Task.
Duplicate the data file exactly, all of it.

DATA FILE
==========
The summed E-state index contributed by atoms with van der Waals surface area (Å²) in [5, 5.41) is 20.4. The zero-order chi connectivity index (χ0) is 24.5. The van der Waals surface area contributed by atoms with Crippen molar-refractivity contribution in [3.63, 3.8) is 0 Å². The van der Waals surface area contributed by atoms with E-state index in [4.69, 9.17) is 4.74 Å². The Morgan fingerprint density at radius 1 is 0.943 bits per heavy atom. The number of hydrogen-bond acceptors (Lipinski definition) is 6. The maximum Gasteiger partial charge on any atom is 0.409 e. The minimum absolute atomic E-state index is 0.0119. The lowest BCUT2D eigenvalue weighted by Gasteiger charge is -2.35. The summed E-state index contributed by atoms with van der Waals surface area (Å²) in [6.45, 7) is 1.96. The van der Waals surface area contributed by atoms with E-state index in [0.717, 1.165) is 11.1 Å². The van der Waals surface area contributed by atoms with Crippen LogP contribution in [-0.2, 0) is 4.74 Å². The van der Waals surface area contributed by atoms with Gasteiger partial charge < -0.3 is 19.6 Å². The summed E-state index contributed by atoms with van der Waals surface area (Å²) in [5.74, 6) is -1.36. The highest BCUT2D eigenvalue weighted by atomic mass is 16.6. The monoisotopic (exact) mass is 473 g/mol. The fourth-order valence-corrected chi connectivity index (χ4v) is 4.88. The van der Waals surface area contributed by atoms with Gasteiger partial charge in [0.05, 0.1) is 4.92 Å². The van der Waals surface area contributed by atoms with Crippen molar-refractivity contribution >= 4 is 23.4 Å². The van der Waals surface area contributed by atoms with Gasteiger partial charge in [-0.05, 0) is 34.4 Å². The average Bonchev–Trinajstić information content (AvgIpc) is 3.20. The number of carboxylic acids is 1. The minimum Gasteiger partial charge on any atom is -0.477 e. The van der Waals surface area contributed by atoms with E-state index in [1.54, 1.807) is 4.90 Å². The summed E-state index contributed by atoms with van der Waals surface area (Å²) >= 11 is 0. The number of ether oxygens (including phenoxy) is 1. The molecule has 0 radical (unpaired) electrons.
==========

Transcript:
The summed E-state index contributed by atoms with van der Waals surface area (Å²) in [5, 5.41) is 20.4. The zero-order chi connectivity index (χ0) is 24.5. The van der Waals surface area contributed by atoms with Crippen molar-refractivity contribution in [3.63, 3.8) is 0 Å². The van der Waals surface area contributed by atoms with E-state index in [4.69, 9.17) is 4.74 Å². The Morgan fingerprint density at radius 1 is 0.943 bits per heavy atom. The number of hydrogen-bond acceptors (Lipinski definition) is 6. The maximum Gasteiger partial charge on any atom is 0.409 e. The minimum absolute atomic E-state index is 0.0119. The lowest BCUT2D eigenvalue weighted by Gasteiger charge is -2.35. The summed E-state index contributed by atoms with van der Waals surface area (Å²) in [6.45, 7) is 1.96. The van der Waals surface area contributed by atoms with E-state index in [0.717, 1.165) is 11.1 Å². The van der Waals surface area contributed by atoms with Crippen LogP contribution in [-0.2, 0) is 4.74 Å². The van der Waals surface area contributed by atoms with Gasteiger partial charge < -0.3 is 19.6 Å². The summed E-state index contributed by atoms with van der Waals surface area (Å²) in [5.74, 6) is -1.36. The highest BCUT2D eigenvalue weighted by atomic mass is 16.6. The monoisotopic (exact) mass is 473 g/mol. The fourth-order valence-corrected chi connectivity index (χ4v) is 4.88. The van der Waals surface area contributed by atoms with Gasteiger partial charge in [0.05, 0.1) is 4.92 Å². The van der Waals surface area contributed by atoms with Crippen molar-refractivity contribution >= 4 is 23.4 Å². The van der Waals surface area contributed by atoms with Gasteiger partial charge in [-0.05, 0) is 34.4 Å². The average Bonchev–Trinajstić information content (AvgIpc) is 3.20. The number of carboxylic acids is 1. The minimum Gasteiger partial charge on any atom is -0.477 e. The van der Waals surface area contributed by atoms with E-state index in [1.54, 1.807) is 4.90 Å². The summed E-state index contributed by atoms with van der Waals surface area (Å²) >= 11 is 0. The number of ether oxygens (including phenoxy) is 1. The molecule has 0 radical (unpaired) electrons.